One in a Billion: Anti-Human Trafficking in India

2013 One in a Billion AHT in India

Jason Pope, Technical Adviser for Empowerment and Livelihoods for The Salvation Army World Service Office, conducts an interview with “Aruna” and one of her children, at a drop-in center in Mumbai’s red light district. Aruna found employment and a place to stay with The Salvation Army in a 3-mile area where more than 9,000 young women and girls are in prostitution, many as a result of human-trafficking.

India’s population now stands at a little more than 1.2 billion.

One way to visualize India’s population density when compared with the United States is to imagine four times the number of people living on one-third the land mass.

But big numbers are not always defined by the number of zeroes that follow and population density can be better grasped by looking at its impact on people’s lives.

In a 3-mile area of Mumbai’s red light district, a footprint smaller than the grounds of the National Mall in Washington, D.C., there are more than 9,000 young women and girls in prostitution – a situation they feel powerless to change.

In the world of anti-human trafficking, this is the number that The Salvation Army is trying to address.

Increased mobility and rapid urbanization and industrialization are three of the reasons human trafficking in India is rising.  An increasing number of job placement agencies lure adults and children for sex trafficking under false promises of employment, and those from India’s lower classes are most vulnerable.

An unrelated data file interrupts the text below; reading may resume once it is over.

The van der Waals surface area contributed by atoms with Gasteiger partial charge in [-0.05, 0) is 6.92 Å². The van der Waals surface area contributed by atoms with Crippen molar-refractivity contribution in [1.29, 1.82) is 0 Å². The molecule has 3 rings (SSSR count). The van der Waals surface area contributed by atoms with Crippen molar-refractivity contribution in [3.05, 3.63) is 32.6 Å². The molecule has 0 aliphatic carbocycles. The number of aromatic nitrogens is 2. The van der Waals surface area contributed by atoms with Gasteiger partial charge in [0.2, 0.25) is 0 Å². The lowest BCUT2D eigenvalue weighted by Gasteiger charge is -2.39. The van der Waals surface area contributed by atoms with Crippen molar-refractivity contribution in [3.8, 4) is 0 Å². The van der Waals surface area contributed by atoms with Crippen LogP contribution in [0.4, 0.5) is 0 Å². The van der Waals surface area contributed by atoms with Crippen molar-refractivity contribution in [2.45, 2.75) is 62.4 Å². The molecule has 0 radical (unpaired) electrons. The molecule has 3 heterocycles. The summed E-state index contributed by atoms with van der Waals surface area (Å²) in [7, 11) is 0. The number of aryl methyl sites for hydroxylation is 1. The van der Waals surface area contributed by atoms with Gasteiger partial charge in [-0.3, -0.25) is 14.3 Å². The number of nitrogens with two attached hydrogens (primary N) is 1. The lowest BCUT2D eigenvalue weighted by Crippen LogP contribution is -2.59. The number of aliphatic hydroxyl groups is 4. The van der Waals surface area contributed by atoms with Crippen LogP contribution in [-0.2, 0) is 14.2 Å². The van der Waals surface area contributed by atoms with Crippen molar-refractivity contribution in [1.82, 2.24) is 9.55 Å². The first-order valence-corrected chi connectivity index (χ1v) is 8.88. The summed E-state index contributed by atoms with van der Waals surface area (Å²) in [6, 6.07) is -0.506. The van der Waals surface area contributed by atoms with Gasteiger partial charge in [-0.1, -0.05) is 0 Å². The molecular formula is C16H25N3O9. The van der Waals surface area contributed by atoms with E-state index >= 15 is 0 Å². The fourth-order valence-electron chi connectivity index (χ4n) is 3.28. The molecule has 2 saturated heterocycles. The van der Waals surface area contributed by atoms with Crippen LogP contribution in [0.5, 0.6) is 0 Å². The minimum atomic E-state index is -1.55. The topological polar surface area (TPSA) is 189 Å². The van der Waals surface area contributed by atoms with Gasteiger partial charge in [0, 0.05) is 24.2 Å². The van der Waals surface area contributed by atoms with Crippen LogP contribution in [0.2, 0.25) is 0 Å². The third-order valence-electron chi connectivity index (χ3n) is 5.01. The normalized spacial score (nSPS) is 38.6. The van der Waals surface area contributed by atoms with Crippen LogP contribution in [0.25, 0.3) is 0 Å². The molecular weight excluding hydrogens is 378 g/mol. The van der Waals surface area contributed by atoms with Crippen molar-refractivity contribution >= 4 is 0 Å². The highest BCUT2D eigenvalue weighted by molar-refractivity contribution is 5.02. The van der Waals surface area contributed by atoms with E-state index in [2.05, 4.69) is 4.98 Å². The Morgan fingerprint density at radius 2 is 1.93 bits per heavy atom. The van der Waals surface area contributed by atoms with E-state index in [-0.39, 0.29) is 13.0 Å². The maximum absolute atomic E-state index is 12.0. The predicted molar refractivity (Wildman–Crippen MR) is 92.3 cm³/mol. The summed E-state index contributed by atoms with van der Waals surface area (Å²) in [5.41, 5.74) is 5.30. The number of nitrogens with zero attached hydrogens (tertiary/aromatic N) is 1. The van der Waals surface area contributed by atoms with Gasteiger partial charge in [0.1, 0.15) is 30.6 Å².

Many of the young women involved in the sex trade have children who are neglected and left alone while their mothers ‘work’.  The children experience poor nutrition, no education and are left for hours to fend for themselves in dangerous situations.

The Salvation Army has established centers in the heart of the Mumbai red light district that offer women a safe alternative to the sex trade.  Through skills building, vocational training and income generation, it gives them an avenue to return to their families, attend school or learn alternative means of earning a living.  Drop-in centers also provide the children of sex workers with a safe place to stay, with food and educational activities.

“Aruna” has two children in the drop-in center.  Her story is, unfortunately, typical. When her husband died, she accepted an invitation from a sister who lived near the red light district.  When Aruna arrived, however, her sister told her that she would have to perform sex work to pay rent for her place in the house. Distraught, Aruna left her sister’s home with nowhere to go, and resisted pressure from other women to join a brothel.  She instead found a job and place to stay with The Salvation Army.  She has now worked for The Salvation Army for five years and her daughters have been enrolled in The Salvation Army school.

The Salvation Army continues to champion the cause of every woman like Aruna – to provide the sanctuary, skills and hope by which they all can escape this modern form of slavery – and to never let each one forget that she is special…that she is in fact one in 1.2 billion.



Lieutenant Colonel Joan Canning is the Executive Director of The Salvation Army World Service Office (SAWSO). SAWSO’s vision is to “create a world where people live in safe and sustainable communities in which differences are respected, basic needs are met, and all enjoy opportunities to learn, work, and worship in freedom.” Learn more at